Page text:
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    OK, I've got the point.

    When you lay the pile with the card between the two other piles, then you know that the card is number 8, 9, 10, 11, 12, 13 or 14 in the row.

    Next time you make three piles and put the one with the card between the other piles, then you know that the card must be number 10, 11 or 12.

    The last time you make three piles, then you put one card in each pile three times before you come to card number 10, 11 and 12, and now you know that the card will be in the middle of one of the piles. It will be card number 4 in that pile. When you then lay this pile between the two other ones, you know that it will be card number 11, because 7 + 4 = 11.
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  11. #10  
    Forum Freshman Faldo_Elrith's Avatar
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    The 13-card trick is really dumb! The procedure is like this: Start with a pack of cards neatly arranged in order. Have different people cut the deck randomly 12 times. Then you make the last 13th cut after secreting thumbing through the deck to locate a king (any king).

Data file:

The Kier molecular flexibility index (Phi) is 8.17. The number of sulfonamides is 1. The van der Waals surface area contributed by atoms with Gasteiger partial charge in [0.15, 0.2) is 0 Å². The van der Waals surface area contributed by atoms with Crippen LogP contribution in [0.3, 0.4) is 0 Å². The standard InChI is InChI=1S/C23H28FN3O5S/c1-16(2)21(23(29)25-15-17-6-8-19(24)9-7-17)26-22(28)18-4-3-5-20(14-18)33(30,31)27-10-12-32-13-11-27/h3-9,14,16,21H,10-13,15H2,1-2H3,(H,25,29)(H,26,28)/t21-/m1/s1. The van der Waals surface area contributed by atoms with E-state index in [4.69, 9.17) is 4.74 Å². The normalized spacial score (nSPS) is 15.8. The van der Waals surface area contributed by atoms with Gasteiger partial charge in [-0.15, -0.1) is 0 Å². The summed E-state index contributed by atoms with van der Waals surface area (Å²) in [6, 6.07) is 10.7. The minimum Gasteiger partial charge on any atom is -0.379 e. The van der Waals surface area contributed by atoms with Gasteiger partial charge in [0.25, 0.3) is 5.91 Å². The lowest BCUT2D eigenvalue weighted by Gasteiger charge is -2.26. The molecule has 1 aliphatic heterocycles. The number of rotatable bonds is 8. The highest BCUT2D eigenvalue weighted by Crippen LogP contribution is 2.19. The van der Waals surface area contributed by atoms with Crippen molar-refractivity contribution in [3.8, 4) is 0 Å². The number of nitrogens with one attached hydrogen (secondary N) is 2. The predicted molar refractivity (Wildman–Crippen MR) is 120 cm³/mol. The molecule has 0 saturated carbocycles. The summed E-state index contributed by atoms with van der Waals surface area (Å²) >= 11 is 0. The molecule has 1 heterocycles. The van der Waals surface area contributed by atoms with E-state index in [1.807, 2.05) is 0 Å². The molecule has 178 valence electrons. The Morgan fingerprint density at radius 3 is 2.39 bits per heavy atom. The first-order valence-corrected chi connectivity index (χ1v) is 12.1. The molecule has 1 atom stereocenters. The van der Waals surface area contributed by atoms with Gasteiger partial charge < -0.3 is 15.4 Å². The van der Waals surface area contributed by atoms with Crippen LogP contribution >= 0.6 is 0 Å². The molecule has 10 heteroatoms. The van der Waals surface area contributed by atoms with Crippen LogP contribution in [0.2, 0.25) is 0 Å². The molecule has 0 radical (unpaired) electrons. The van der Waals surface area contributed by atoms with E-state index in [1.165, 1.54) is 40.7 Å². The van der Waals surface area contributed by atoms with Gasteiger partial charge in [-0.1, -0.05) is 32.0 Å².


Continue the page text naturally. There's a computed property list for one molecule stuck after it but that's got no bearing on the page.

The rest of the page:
The dumb thing about this is that there's nothing special about the number 13! You can cut the deck any number of times you like (even 2 will do). Explanation? Well, it's because you're only cutting the deck, not shuffling the pack. If you still don't get it, just do the trick yourself with the cards face up. You'll be able to see why. Proof by hands-on practice is worth a thousand proof by mathematical symbols.

    River Rat's 21-card trick is better. Here's a video:

    http://www.expertvillage.com/video/1...-one-trick.htm

    The explanation is this. When your audience has selected a card and you deal the cards in 3 piles of 7 again, his cards will be any of the following cards 1-7:



    After they point out the pile and you put that pile between the other two, their chosen card will be the 10th, 11th or 12th card from the top. (If they chose 1 or 2, it's the 10th card from the top; if they chose 3, 4 or 5, it's 1th from the top; if 6 or 7, it's 12th from the top.) In whatsoever case, the chosen card will be in position A, B or C in the final deal:



    Hence the chosen card will always be the 11th card from the top once the piles are put back the final time.